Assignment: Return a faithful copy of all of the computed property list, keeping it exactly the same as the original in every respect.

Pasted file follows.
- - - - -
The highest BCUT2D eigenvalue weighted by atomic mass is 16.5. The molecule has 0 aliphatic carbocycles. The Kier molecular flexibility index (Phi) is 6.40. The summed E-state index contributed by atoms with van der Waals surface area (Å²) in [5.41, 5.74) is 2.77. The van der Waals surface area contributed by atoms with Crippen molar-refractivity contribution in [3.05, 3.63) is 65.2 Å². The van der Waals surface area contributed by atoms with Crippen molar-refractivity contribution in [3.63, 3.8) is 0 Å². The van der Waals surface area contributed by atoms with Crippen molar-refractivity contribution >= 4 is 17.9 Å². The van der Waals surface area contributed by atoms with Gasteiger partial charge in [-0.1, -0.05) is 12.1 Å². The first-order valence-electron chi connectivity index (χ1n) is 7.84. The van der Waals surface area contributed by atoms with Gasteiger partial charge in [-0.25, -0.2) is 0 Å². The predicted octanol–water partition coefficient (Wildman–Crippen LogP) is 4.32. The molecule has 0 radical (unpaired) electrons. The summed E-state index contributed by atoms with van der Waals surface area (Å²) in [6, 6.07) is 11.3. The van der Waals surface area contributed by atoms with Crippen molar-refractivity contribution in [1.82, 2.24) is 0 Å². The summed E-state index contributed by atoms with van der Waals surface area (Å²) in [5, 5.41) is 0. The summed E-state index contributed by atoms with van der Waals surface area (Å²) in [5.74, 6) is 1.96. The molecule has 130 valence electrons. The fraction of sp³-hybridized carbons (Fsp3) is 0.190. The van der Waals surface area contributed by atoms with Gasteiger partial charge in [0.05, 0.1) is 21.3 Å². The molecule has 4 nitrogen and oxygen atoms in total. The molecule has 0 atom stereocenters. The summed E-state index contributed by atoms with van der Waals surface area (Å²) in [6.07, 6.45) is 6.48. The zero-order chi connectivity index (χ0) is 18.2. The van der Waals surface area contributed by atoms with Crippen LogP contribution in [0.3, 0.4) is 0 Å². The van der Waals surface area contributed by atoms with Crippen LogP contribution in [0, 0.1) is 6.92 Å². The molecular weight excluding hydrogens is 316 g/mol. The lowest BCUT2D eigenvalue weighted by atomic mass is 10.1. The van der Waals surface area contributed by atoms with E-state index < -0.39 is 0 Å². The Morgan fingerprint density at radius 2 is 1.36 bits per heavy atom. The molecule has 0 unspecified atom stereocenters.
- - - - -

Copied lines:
The highest BCUT2D eigenvalue weighted by atomic mass is 16.5. The molecule has 0 aliphatic carbocycles. The Kier molecular flexibility index (Phi) is 6.40. The summed E-state index contributed by atoms with van der Waals surface area (Å²) in [5.41, 5.74) is 2.77. The van der Waals surface area contributed by atoms with Crippen molar-refractivity contribution in [3.05, 3.63) is 65.2 Å². The van der Waals surface area contributed by atoms with Crippen molar-refractivity contribution in [3.63, 3.8) is 0 Å². The van der Waals surface area contributed by atoms with Crippen molar-refractivity contribution >= 4 is 17.9 Å². The van der Waals surface area contributed by atoms with Gasteiger partial charge in [-0.1, -0.05) is 12.1 Å². The first-order valence-electron chi connectivity index (χ1n) is 7.84. The van der Waals surface area contributed by atoms with Gasteiger partial charge in [-0.25, -0.2) is 0 Å². The predicted octanol–water partition coefficient (Wildman–Crippen LogP) is 4.32. The molecule has 0 radical (unpaired) electrons. The summed E-state index contributed by atoms with van der Waals surface area (Å²) in [6, 6.07) is 11.3. The van der Waals surface area contributed by atoms with Crippen molar-refractivity contribution in [1.82, 2.24) is 0 Å². The summed E-state index contributed by atoms with van der Waals surface area (Å²) in [5, 5.41) is 0. The summed E-state index contributed by atoms with van der Waals surface area (Å²) in [5.74, 6) is 1.96. The molecule has 130 valence electrons. The fraction of sp³-hybridized carbons (Fsp3) is 0.190. The van der Waals surface area contributed by atoms with Gasteiger partial charge in [0.05, 0.1) is 21.3 Å². The molecule has 4 nitrogen and oxygen atoms in total. The molecule has 0 atom stereocenters. The summed E-state index contributed by atoms with van der Waals surface area (Å²) in [6.07, 6.45) is 6.48. The zero-order chi connectivity index (χ0) is 18.2. The van der Waals surface area contributed by atoms with Crippen LogP contribution in [0.3, 0.4) is 0 Å². The van der Waals surface area contributed by atoms with Crippen LogP contribution in [0, 0.1) is 6.92 Å². The molecular weight excluding hydrogens is 316 g/mol. The lowest BCUT2D eigenvalue weighted by atomic mass is 10.1. The van der Waals surface area contributed by atoms with E-state index < -0.39 is 0 Å². The Morgan fingerprint density at radius 2 is 1.36 bits per heavy atom. The molecule has 0 unspecified atom stereocenters.